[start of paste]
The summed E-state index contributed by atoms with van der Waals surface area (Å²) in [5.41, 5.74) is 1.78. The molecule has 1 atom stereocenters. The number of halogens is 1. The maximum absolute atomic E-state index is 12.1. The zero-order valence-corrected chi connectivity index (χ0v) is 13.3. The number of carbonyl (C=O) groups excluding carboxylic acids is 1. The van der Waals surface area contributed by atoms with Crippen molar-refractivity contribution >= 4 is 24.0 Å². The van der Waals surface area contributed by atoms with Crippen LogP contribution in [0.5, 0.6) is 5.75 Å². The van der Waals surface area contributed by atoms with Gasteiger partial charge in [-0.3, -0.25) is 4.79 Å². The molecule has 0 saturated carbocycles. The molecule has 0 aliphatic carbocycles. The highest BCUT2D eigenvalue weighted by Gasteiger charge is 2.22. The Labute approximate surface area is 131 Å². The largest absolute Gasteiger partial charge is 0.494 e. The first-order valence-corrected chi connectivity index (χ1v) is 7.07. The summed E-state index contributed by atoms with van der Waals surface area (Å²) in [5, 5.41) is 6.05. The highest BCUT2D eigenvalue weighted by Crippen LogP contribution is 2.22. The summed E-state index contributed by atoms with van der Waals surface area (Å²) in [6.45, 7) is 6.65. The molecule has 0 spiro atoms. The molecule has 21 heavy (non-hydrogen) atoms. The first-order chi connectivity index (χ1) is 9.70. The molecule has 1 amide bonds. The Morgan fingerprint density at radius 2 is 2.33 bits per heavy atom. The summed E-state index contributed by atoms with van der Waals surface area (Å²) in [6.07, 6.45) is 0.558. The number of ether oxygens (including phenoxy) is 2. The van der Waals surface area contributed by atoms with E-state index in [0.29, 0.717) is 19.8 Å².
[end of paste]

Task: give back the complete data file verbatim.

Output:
The summed E-state index contributed by atoms with van der Waals surface area (Å²) in [5.41, 5.74) is 1.78. The molecule has 1 atom stereocenters. The number of halogens is 1. The maximum absolute atomic E-state index is 12.1. The zero-order valence-corrected chi connectivity index (χ0v) is 13.3. The number of carbonyl (C=O) groups excluding carboxylic acids is 1. The van der Waals surface area contributed by atoms with Crippen molar-refractivity contribution >= 4 is 24.0 Å². The van der Waals surface area contributed by atoms with Crippen LogP contribution in [0.5, 0.6) is 5.75 Å². The van der Waals surface area contributed by atoms with Gasteiger partial charge in [-0.3, -0.25) is 4.79 Å². The molecule has 0 saturated carbocycles. The molecule has 0 aliphatic carbocycles. The highest BCUT2D eigenvalue weighted by Gasteiger charge is 2.22. The Labute approximate surface area is 131 Å². The largest absolute Gasteiger partial charge is 0.494 e. The first-order valence-corrected chi connectivity index (χ1v) is 7.07. The summed E-state index contributed by atoms with van der Waals surface area (Å²) in [5, 5.41) is 6.05. The highest BCUT2D eigenvalue weighted by Crippen LogP contribution is 2.22. The summed E-state index contributed by atoms with van der Waals surface area (Å²) in [6.45, 7) is 6.65. The molecule has 0 spiro atoms. The molecule has 21 heavy (non-hydrogen) atoms. The first-order chi connectivity index (χ1) is 9.70. The molecule has 1 amide bonds. The Morgan fingerprint density at radius 2 is 2.33 bits per heavy atom. The summed E-state index contributed by atoms with van der Waals surface area (Å²) in [6.07, 6.45) is 0.558. The number of ether oxygens (including phenoxy) is 2. The van der Waals surface area contributed by atoms with E-state index in [0.29, 0.717) is 19.8 Å².